Court Reporters – only humble proxies but you’ll miss us when we’re gone

ALTHOUGH it may not be immediately obvious to all, our courts system is an integral part of our democracy. And in the pyramid of justice, administered, subverted and sometimes denied, the District Courts are not only the foundation but the weight-bearing rungs on which the entire system rests.

From a rural right-of-way dispute to the serving of a book of evidence in the most heinous crime, cases first see the light at this level. Contrary to popular perception, drink-driving prosecutions don’t predominate here. Blame the press. Defended ‘drinkies,’ as they’re known, make the best reading. The District Court is where most people come into contact with the administration of justice. It serves as a judicial sorting house, dealing with and disposing of the great bulk of cases and filtering the more serious up through the system to the higher courts.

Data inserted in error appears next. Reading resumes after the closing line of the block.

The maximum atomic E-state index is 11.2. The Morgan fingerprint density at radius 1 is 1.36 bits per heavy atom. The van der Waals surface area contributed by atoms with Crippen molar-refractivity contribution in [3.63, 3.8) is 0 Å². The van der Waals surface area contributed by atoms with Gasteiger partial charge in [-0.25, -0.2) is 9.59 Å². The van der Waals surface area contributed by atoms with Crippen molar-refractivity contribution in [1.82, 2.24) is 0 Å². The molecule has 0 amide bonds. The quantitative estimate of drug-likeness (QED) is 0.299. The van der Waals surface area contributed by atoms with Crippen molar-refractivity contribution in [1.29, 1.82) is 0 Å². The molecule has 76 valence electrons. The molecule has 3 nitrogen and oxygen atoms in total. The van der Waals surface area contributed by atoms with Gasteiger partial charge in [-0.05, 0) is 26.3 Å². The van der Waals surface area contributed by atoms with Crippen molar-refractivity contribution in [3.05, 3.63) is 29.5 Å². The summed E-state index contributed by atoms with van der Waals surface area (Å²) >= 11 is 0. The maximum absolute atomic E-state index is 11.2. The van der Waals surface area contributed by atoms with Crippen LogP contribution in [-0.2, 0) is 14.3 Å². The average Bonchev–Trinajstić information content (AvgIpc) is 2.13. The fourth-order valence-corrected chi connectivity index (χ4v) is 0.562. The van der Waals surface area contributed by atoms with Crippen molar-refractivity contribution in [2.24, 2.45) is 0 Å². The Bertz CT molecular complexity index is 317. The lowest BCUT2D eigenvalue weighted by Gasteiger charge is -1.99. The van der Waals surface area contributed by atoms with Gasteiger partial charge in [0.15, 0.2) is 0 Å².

Law is one of the fundamental pillars of democracy and open access to courts where justice is not only done in the name of the people — but can be seen to be done — is core. If a citizen wants to endure the often interminable tedium and decipher the codes and machinations of the Byzantine legal profession, then that is his or her right.

Read the feature in full in this week's edition of The Tuam Herald, on sale in shops and online

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